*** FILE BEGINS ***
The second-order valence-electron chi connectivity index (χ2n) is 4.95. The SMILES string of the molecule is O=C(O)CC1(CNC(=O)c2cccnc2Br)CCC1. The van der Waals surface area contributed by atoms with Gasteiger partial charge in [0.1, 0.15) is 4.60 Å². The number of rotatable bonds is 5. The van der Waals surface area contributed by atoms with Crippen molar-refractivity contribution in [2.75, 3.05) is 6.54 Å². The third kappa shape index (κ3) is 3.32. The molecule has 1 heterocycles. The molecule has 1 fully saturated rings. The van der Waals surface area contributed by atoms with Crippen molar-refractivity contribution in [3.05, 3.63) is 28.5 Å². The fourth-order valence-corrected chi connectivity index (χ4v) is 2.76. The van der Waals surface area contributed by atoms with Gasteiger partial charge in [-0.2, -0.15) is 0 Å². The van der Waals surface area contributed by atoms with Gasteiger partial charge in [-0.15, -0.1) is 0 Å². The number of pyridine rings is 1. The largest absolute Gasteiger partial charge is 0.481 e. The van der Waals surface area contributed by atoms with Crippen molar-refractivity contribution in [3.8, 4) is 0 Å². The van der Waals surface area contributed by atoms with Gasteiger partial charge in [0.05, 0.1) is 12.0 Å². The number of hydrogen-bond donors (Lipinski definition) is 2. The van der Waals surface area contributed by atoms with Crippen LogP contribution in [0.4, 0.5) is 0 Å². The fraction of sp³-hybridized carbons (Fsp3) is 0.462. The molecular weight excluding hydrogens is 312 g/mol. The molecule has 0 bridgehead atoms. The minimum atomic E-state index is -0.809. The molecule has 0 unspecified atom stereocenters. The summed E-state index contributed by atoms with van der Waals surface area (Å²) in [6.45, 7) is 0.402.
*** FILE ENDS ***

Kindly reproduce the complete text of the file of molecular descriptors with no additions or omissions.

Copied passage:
The second-order valence-electron chi connectivity index (χ2n) is 4.95. The SMILES string of the molecule is O=C(O)CC1(CNC(=O)c2cccnc2Br)CCC1. The van der Waals surface area contributed by atoms with Gasteiger partial charge in [0.1, 0.15) is 4.60 Å². The number of rotatable bonds is 5. The van der Waals surface area contributed by atoms with Crippen molar-refractivity contribution in [2.75, 3.05) is 6.54 Å². The third kappa shape index (κ3) is 3.32. The molecule has 1 heterocycles. The molecule has 1 fully saturated rings. The van der Waals surface area contributed by atoms with Crippen molar-refractivity contribution in [3.05, 3.63) is 28.5 Å². The fourth-order valence-corrected chi connectivity index (χ4v) is 2.76. The van der Waals surface area contributed by atoms with Gasteiger partial charge in [-0.2, -0.15) is 0 Å². The van der Waals surface area contributed by atoms with Gasteiger partial charge in [-0.15, -0.1) is 0 Å². The number of pyridine rings is 1. The largest absolute Gasteiger partial charge is 0.481 e. The van der Waals surface area contributed by atoms with Crippen molar-refractivity contribution in [3.8, 4) is 0 Å². The van der Waals surface area contributed by atoms with Gasteiger partial charge in [0.05, 0.1) is 12.0 Å². The number of hydrogen-bond donors (Lipinski definition) is 2. The van der Waals surface area contributed by atoms with Crippen LogP contribution in [0.4, 0.5) is 0 Å². The fraction of sp³-hybridized carbons (Fsp3) is 0.462. The molecular weight excluding hydrogens is 312 g/mol. The molecule has 0 bridgehead atoms. The minimum atomic E-state index is -0.809. The molecule has 0 unspecified atom stereocenters. The summed E-state index contributed by atoms with van der Waals surface area (Å²) in [6.45, 7) is 0.402.